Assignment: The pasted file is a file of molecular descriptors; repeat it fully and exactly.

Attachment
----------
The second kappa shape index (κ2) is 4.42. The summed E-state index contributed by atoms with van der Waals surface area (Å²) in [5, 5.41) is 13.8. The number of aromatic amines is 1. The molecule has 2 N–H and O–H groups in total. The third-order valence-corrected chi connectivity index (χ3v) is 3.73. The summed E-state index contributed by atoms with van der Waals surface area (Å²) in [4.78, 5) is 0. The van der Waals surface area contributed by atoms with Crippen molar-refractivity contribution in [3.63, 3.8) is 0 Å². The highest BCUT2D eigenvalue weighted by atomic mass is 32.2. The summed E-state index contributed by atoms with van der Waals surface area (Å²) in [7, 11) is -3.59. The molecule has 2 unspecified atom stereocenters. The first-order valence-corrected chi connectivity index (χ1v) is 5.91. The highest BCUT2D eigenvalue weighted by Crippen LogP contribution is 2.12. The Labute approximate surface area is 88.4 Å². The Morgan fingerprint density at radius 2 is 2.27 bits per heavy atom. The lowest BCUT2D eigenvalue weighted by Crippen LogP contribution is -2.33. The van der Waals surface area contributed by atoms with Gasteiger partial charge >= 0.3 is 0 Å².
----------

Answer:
The second kappa shape index (κ2) is 4.42. The summed E-state index contributed by atoms with van der Waals surface area (Å²) in [5, 5.41) is 13.8. The number of aromatic amines is 1. The molecule has 2 N–H and O–H groups in total. The third-order valence-corrected chi connectivity index (χ3v) is 3.73. The summed E-state index contributed by atoms with van der Waals surface area (Å²) in [4.78, 5) is 0. The van der Waals surface area contributed by atoms with Crippen molar-refractivity contribution in [3.63, 3.8) is 0 Å². The highest BCUT2D eigenvalue weighted by atomic mass is 32.2. The summed E-state index contributed by atoms with van der Waals surface area (Å²) in [7, 11) is -3.59. The molecule has 2 unspecified atom stereocenters. The first-order valence-corrected chi connectivity index (χ1v) is 5.91. The highest BCUT2D eigenvalue weighted by Crippen LogP contribution is 2.12. The Labute approximate surface area is 88.4 Å². The Morgan fingerprint density at radius 2 is 2.27 bits per heavy atom. The lowest BCUT2D eigenvalue weighted by Crippen LogP contribution is -2.33. The van der Waals surface area contributed by atoms with Gasteiger partial charge >= 0.3 is 0 Å².